The so-called microcontainers are very small containers about the same size as a grain of sugar. The container has an internal cavity that can be filled with different medicine. Once the correct dosage of the medicine has been added to the container, the open upper parts will be sealed with a thin, protective pH-sensitive lid.
“Microcontainers are more or less the same size a sugar grain, so we are speaking about 300-400 µm. You can fill put any medicine in the microcontainer. It could be general medicine, such as a paracetamol, the active drug in pills against headache, or more advanced things, such as vaccines or even insulin,” said Kjeldsen.
When humans take medicine orally, it has to go through the stomach, which is designed to break down many of the key components of a medicine. Therefore, the idea is to get the medicine through the stomach and down to the small intestine, where it will be absorbed into the blood stream and the medicine will have the most effect.
“The thin, pH-sensitive lid protects the medicine, so it gets to the small intestine before the lid starts to dissolve. Then the medicine will be released and absorbed into the blood stream,” said Kjeldsen.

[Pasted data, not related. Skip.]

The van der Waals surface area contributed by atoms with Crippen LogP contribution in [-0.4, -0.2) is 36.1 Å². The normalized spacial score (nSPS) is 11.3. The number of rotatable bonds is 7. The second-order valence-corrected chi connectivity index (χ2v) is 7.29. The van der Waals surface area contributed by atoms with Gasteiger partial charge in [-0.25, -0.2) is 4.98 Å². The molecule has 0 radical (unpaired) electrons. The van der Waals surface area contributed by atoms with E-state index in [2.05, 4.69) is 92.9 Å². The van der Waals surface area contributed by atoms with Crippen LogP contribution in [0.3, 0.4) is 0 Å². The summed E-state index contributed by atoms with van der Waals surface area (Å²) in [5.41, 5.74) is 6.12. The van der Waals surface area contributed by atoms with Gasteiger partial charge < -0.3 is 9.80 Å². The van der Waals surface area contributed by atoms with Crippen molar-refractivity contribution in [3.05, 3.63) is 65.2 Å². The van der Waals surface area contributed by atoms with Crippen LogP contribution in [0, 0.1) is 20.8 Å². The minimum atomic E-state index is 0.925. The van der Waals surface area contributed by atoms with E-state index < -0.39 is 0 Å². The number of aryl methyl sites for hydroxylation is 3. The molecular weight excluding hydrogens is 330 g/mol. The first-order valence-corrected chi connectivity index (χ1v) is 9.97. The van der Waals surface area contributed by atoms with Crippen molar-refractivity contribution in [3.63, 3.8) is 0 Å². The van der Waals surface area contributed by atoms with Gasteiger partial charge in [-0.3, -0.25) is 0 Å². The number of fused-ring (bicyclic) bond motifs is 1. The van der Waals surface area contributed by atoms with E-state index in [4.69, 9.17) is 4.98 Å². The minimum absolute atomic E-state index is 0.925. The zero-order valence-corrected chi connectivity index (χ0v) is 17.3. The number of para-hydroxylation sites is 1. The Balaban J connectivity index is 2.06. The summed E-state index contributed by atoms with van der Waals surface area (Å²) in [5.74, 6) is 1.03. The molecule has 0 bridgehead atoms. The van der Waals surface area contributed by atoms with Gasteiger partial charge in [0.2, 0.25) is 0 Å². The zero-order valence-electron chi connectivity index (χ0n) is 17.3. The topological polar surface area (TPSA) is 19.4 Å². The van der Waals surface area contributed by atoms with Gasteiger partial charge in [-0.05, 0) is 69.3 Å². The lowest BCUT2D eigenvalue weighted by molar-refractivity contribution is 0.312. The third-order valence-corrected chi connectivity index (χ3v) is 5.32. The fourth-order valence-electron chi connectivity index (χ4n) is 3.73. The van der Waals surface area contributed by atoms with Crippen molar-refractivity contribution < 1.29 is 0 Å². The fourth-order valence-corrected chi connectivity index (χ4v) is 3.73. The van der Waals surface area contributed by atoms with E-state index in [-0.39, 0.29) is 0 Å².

An interest in finding new ways to consume oral medicine has long existed, since this is the kind of dosing that has the best “patient compliance,” a term for how much the patient complies with the treatment. But after Covid-19 interest has greatly increased, since people experienced how time consuming and difficult it was to transport and mass-administer vaccines.
“Even before Covid-19 hit the world, we were working toward developing oral vaccines with the help of microcontainers, but it is clear that interest has grown fast during the pandemic.”